(Video by Bluecadet)
What if it was your street where total annihilation had ensued? What if it was your block leveled by shockwave and destruction?
The grim premise yields just the empathy effect a recent Bluecadet project is going for. In partnership with Madison, Wis.-based Outrider Foundation — a think-thank focusing on nuclear disarmament and climate change — the Fishtown studio built a simulator that lets you see how different nuclear blasts would ravage your city. And just how far the cloud would reach.
Full disclosure: A similar tool existed already, said Bluecadet CEO Josh Goldblum over the phone as he hailed a cab in New York City, where his company has an 11-person office. But that tool, historian Alex Wellerstein’s Nukemap, was a more of an academic one. Bluecadet’s borrowed Nukempap’s API to create the scary wake-up call.
“He hadn’t really made it beautiful and accessible,” said Goldblum. “We wanted to put an experiential layer on top of it, using beauty to lure you in and then feed you all this information.”
So, what if the bomb went off in Philadelphia? Even the smallest option, Little Boy — the 15-kiloton device that ravaged Hiroshima in August 1945 — would create a heat wave that would engulf the heart of Center City, from 30th Street Station to Independence Hall. Radiation would spread for two square miles, and a 1.5-square-mile shockwave would hit everything in sight from Callowhill to South Street. Think about that for a minute.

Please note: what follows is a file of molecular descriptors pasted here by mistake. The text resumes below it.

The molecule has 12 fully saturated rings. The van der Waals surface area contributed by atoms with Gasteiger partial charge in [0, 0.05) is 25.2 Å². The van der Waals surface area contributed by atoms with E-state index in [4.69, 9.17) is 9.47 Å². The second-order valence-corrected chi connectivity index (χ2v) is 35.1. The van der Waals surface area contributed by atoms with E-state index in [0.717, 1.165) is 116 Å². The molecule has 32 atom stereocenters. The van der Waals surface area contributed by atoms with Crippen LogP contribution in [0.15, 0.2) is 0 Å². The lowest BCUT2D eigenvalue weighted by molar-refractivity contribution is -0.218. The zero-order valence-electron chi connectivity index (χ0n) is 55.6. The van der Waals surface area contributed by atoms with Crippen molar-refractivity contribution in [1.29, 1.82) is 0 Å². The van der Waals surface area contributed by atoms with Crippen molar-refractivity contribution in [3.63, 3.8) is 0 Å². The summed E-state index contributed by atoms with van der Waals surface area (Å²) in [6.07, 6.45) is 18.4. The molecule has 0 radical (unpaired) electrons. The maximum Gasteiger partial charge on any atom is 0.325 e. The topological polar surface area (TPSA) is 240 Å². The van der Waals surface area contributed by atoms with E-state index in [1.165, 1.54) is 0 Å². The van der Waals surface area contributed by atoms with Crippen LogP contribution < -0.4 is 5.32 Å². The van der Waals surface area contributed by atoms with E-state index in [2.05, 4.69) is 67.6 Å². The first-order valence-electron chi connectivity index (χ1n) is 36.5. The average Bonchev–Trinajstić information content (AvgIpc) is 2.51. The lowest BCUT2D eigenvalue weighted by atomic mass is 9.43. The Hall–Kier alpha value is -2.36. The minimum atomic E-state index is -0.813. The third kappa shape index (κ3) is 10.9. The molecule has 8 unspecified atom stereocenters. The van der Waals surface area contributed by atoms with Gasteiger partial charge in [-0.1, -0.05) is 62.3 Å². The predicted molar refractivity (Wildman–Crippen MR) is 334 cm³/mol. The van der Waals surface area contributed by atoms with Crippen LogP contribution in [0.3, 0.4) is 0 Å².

The bomb-blast data viz was featured on Mashable, Fast Company and other outlets on Friday. Last week, the site raked in over 1 million pageviews, Goldblum said. The website is apparently also going viral in Russia, after being picked up by Moscow-based Sputnik News.
What would happen if a #nuclearbomb went off in your backyard? We made an interactive map to show you how a #nuclear blast would affect your city. Try it out today and see what #nuclearweapons really look like at https://t.co/slA3z3Qgfy (please RT)
— Outrider Foundation (@OutriderFdn) March 28, 2018
Bluecadet employs around 50 between its Philly and New York offices. In March, it was nominated for best Visual Media Experience at South by Southwest’s Interactive Innovation Awards for its work with NASA’s Goddard Visitor Center in Maryland.-30-
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